What about the benefits? The best reviewers can come up with are a clinically meaningless reduction in mean blood loss (-58 ml); a lower rate of meconium-stained amniotic fluid (4% vs. 14%), not, mind you, a reduction in meconium aspiration, and therefore clinically meaningless as well; and an equally meaningless reduction in mean birth weight of -136 g (5 oz). If they had found something more impressive, surely they would have reported it.

Really? This merited a pre-publication media blast? Because it amounts to a textbook example of “garbage in, garbage out.” I can see only three possibilities to explain it: either 1) the authors and peer reviewers at the American Journal of Obstetrics and Gynecology (AJOG) don’t know as much as they should about what constitutes a quality systematic review, 2) they are so steeped in medical model thinking—“How early can we get the baby out of that treacherous maternal environment?”—that their judgment is compromised, or 3) we have a “pay no attention to what’s behind the curtain” effort to promote elective induction. I don’t know which is the more troubling, but if it’s the last one, the sad thing is that because it’s got the magic words “systematic review,” “meta-analysis,” and “randomized controlled trials” in the title, it’s likely to succeed.

References

Cole, R. A., Howie, P. W., & Macnaughton, M. C. (1975). Elective induction of labour. A randomised prospective trial. Lancet, 1(7910), 767-770.

Dunne, C., Da Silva, O., Schmidt, G., & Natale, R. (2009). Outcomes of elective labour induction and elective caesarean section in low-risk pregnancies between 37 and 41 weeks’ gestation. J Obstet Gynaecol Can, 31(12), 1124-1130.

Gulmezoglu, A. M., Crowther, C. A., Middleton, P., & Heatley, E. (2012). Induction of labour for improving birth outcomes for women at or beyond term. Cochrane Database Syst Rev, 6, CD004945.

Jonsson, M., Cnattingius, S., & Wikstrom, A. K. (2013). Elective induction of labor and the risk of cesarean section in low-risk parous women: a cohort study. Acta Obstet Gynecol Scand, 92(2), 198-203. doi: 10.1111/aogs.12043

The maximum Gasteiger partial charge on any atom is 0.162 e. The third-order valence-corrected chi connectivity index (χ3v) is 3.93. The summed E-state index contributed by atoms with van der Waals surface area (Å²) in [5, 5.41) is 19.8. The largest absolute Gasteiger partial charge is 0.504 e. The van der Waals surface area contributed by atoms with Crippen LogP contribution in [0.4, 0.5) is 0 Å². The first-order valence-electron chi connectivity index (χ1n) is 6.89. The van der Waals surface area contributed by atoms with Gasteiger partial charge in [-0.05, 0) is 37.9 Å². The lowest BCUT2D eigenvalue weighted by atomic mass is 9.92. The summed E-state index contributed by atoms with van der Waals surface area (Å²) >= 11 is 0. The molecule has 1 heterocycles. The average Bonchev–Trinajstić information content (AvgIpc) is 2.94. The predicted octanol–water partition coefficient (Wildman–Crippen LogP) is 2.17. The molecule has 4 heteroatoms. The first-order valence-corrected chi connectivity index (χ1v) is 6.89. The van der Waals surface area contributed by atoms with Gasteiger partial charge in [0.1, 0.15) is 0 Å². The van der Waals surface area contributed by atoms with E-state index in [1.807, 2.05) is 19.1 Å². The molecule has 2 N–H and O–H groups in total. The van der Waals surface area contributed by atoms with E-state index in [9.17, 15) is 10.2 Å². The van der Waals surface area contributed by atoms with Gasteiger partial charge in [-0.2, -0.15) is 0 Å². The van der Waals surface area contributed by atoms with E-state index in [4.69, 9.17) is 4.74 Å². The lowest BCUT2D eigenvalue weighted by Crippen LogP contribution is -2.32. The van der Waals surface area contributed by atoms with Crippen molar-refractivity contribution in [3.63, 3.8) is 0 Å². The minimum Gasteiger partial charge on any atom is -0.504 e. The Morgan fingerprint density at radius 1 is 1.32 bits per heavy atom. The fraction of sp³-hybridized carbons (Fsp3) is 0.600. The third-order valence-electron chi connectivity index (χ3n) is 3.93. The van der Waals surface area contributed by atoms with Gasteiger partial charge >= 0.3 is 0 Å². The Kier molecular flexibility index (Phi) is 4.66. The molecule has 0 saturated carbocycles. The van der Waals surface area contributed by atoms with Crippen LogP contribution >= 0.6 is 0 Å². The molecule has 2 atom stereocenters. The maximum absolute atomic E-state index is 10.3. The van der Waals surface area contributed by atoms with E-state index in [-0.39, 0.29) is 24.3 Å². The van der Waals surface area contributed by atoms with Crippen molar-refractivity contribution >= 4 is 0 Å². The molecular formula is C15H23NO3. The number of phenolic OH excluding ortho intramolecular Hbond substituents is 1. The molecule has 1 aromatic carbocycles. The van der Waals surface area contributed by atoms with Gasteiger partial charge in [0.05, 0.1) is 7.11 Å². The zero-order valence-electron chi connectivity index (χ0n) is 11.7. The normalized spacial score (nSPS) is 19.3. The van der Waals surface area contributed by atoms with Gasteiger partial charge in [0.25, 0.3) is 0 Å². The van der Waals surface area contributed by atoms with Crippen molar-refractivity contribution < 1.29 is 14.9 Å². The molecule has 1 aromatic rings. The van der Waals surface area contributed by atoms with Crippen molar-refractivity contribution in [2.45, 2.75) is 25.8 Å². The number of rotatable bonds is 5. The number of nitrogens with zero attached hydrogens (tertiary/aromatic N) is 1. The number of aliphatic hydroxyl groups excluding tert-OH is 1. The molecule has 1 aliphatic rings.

Le Ray, C., Carayol, M., Breart, G., & Goffinet, F. (2007). Elective induction of labor: failure to follow guidelines and risk of cesarean delivery. Acta Obstet Gynecol Scand, 86(6), 657-665.

Macer, J. A., Macer, C. L., & Chan, L. S. (1992). Elective induction versus spontaneous labor: a retrospective study of complications and outcome. Am J Obstet Gynecol, 166(6 Pt 1), 1690-1696; discussion 1696-1697.

Martin, D. H., Thompson, W., Pinkerton, J. H., & Watson, J. D. (1978). A randomized controlled trial of selective planned delivery. Br J Obstet Gynaecol, 85(2), 109-113.

Miller, N., Cypher, R., Pates, J., & Nielsen, P. E. (2014). Elective induction of nulliparous labor at 39 weeks of gestation: a randomized clinical trial. Obstet Gynecol,132(Suppl 1):72S.

Mittendorf, R., Williams, M. A., Berkey, C. S., & Cotter, P. F. (1990). The length of uncomplicated human gestation. Obstet Gynecol, 75(6), 929-932.

Nielsen, P. E., Howard, B. C., Hill, C. C., Larson, P. L., Holland, R. H., & Smith, P. N. (2005). Comparison of elective induction of labor with favorable Bishop scores versus expectant management: a randomized clinical trial. J Matern Fetal Neontal Med, 18:59-64.

Prysak, M., & Castronova, F. C. (1998). Elective induction versus spontaneous labor: a case-control analysis of safety and efficacy. Obstet Gynecol, 92(1), 47-52.

Saccone, G., & Berghella, V. (2015). Induction of labor at full term in uncomplicated singleton gestations: a systematic review and metaanalysis of randomized controlled trials. American journal of obstetrics and gynecology.

Thorsell, M., Lyrenas, S., Andolf, E., & Kaijser, M. (2011). Induction of labor and the risk for emergency cesarean section in nulliparous and multiparous women. Acta Obstet Gynecol Scand, 90(10), 1094-1099. doi: 10.1111/j.1600-0412.2011.01213.x

Tylleskar, J., Finnstrom, O., Leijon, I, et al. (1979). Spontaneous labor and elective induction – a prospective randomized study. Effects on mother and fetus. Acta Obstet Gynaecol Scand, 58:513-518.

Vahratian, A., Zhang, J., Troendle, J. F., Sciscione, A. C., & Hoffman, M. K. (2005). Labor progression and risk of cesarean delivery in electively induced nulliparas. Obstet Gynecol, 105(4), 698-704.out

About Henci Goer

Henci Goer

Henci Goer, award-winning medical writer and internationally known speaker, is the author of The Thinking Woman’s Guide to a Better Birth and Optimal Care in Childbirth: The Case for a Physiologic Approach She is the winner of the American College of Nurse-Midwives “Best Book of the Year” award. An independent scholar, she is an acknowledged expert on evidence-based maternity care.

 

ACOG, Cesarean Birth, Childbirth Education, Do No Harm, Evidence Based Medicine, Guest Posts, Medical Interventions, New Research, Research , , , , , ,

Webinar – “Childbirth Class for Students Who Want An Epidural” – Today! Register Now.

June 25th, 2015 by avatar
Photo by Patti Ramos Photography

Photo by Patti Ramos Photography

Robin Weiss, PhD, MPH, CPH, ICCE-CPE, ICPFE, CLC, CD(DONA), BDT(DONA), LCCE, FACCE, President of Lamaze International, has an absolutely great webinar scheduled for later today that you definitely don’t want to miss. This 60 minute live webinar, titled “Childbirth Class for Students Who Want an Epidural” will be valuable for both new educators and experienced educators alike at 1 PM EST.